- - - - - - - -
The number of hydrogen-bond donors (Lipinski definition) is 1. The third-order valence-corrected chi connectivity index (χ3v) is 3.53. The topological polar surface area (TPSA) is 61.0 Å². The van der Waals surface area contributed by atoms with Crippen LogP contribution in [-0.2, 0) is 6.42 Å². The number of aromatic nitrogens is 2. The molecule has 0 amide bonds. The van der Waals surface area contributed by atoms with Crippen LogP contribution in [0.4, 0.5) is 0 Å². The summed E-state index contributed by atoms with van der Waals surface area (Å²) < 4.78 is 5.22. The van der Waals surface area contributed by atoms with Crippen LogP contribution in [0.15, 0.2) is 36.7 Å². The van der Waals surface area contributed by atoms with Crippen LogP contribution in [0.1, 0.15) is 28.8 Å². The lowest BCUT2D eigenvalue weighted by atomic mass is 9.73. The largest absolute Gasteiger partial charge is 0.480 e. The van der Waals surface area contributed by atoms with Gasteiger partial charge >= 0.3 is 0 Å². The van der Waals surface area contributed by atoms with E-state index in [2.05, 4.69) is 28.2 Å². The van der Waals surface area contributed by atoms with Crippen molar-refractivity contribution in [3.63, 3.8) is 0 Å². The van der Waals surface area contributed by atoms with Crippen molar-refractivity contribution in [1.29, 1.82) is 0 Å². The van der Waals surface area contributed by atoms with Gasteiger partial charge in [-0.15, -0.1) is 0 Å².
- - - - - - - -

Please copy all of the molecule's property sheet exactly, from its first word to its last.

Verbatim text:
The number of hydrogen-bond donors (Lipinski definition) is 1. The third-order valence-corrected chi connectivity index (χ3v) is 3.53. The topological polar surface area (TPSA) is 61.0 Å². The van der Waals surface area contributed by atoms with Crippen LogP contribution in [-0.2, 0) is 6.42 Å². The number of aromatic nitrogens is 2. The molecule has 0 amide bonds. The van der Waals surface area contributed by atoms with Crippen LogP contribution in [0.4, 0.5) is 0 Å². The summed E-state index contributed by atoms with van der Waals surface area (Å²) < 4.78 is 5.22. The van der Waals surface area contributed by atoms with Crippen LogP contribution in [0.15, 0.2) is 36.7 Å². The van der Waals surface area contributed by atoms with Crippen LogP contribution in [0.1, 0.15) is 28.8 Å². The lowest BCUT2D eigenvalue weighted by atomic mass is 9.73. The largest absolute Gasteiger partial charge is 0.480 e. The van der Waals surface area contributed by atoms with Gasteiger partial charge >= 0.3 is 0 Å². The van der Waals surface area contributed by atoms with E-state index in [2.05, 4.69) is 28.2 Å². The van der Waals surface area contributed by atoms with Crippen molar-refractivity contribution in [3.63, 3.8) is 0 Å². The van der Waals surface area contributed by atoms with Crippen molar-refractivity contribution in [1.29, 1.82) is 0 Å². The van der Waals surface area contributed by atoms with Gasteiger partial charge in [-0.15, -0.1) is 0 Å².